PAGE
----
This is where antitrust law becomes important. I will refer back to where I mentioned Amazon's announcements to compete with companies in different industries. Take the auto parts industry, for example. When Amazon announced its expansion into selling auto parts on Amazon, shares of Autozone, O'Reilly Auto Parts, and Advance Auto Parts dropped more than 5% each after the announcement. These stocks have been on the decline since the announcement. Amazon has a reputation for low prices for virtually all products, which scares investors when Amazon announces expansion into a new industry. The logistics behind Amazon's business also cause problems for other retailers that do not have the infrastructure to deliver products as fast as Amazon.

While Amazon obviously hasn't made major acquisitions (yet) in every new industry in which it plans to compete, the Whole Foods deal may be the beginning of this phenomenon. The Clayton Act of 1914 was introduced for this very reason. The law mandates antitrust regulators to block acquisitions where "the effect... may be substantially to lessen competition." The Whole Foods purchase gives Amazon the freedom to operate the company in a new fashion: low prices. Anyone that has shopped at Whole Foods will laugh when they hear the phrases "Whole Foods" and "low prices" in the same sentence. Amazon already announced today that many products will see large discounts, some even as high as 43% (https://www.bloomberg.com/news/articles/2017-08-28/amazon-cuts-prices-at-whole-foods-as-much-as-50-on-first-day).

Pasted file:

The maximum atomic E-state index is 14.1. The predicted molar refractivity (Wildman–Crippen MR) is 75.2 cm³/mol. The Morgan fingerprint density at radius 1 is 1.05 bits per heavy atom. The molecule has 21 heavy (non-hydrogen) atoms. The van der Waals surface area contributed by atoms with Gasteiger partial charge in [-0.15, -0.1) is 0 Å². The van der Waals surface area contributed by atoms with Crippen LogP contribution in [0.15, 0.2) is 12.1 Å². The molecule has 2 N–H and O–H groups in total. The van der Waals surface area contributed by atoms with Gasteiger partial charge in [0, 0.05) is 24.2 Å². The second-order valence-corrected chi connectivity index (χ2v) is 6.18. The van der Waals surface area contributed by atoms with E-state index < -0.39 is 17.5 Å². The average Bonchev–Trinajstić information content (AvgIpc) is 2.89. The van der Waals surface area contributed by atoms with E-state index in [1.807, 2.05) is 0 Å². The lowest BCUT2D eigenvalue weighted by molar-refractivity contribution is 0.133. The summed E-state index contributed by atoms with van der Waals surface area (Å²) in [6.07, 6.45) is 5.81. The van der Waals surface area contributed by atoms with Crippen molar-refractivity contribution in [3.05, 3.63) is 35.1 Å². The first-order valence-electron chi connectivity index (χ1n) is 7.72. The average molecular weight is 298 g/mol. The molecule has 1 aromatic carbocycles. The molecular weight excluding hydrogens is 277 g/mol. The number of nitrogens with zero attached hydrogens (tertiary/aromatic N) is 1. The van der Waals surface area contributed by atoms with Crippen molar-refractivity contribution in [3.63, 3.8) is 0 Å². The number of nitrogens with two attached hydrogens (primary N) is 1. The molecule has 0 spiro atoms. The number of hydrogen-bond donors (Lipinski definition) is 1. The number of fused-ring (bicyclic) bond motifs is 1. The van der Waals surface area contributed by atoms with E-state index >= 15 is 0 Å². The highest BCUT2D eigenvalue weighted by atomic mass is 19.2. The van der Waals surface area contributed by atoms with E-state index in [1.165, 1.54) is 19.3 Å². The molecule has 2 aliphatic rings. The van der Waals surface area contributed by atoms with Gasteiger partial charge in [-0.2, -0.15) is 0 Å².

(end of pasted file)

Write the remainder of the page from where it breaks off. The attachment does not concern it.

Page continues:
If Amazon continues to reduce prices dramatically lower than its competitors, consumers may have no choice but to shop at Whole Foods. Whole Foods already has a loyal customer base despite its high priced products. If prices are reduced on enough items, shoppers may decide to visit Whole Foods for most or all of their grocery needs. Amazon will also provide benefits through its $99 annual Amazon Prime service, which could further entice consumers to shop for non-grocery products on Amazon.

If we learned anything in economics, we know that predatory pricing is a major factor in antitrust law. Predatory pricing involves massive price reductions that undercut the competition's prices, even if it means that the price-reducing firm is losing money in the short-run. The firm hopes that, in reducing prices below competitors' prices, it will be able to squeeze the competition and drive competitors out of business. The smaller companies face serious consequences from these actions, as the Amazon effect has already proven. Small companies cannot possibly compete with such a large operation. As the larger firm becomes larger and drive small competitors out of business, the larger firm essentially creates a monopoly and has the right to name its price on its products. In the short-term, consumers may think that lower prices are beneficial. However, the long-term effects are disastrous due to the lack of competition.

This is why it is important to distinguish where the line should be drawn on Amazon's monstrous reach into nearly every consumer-dependent industry of the economy. The FTC was quick to approve this deal, which worries me as to whether or not Amazon will face antitrust violations in the near future. By the time Amazon is hit with antitrust violations, it may be too late.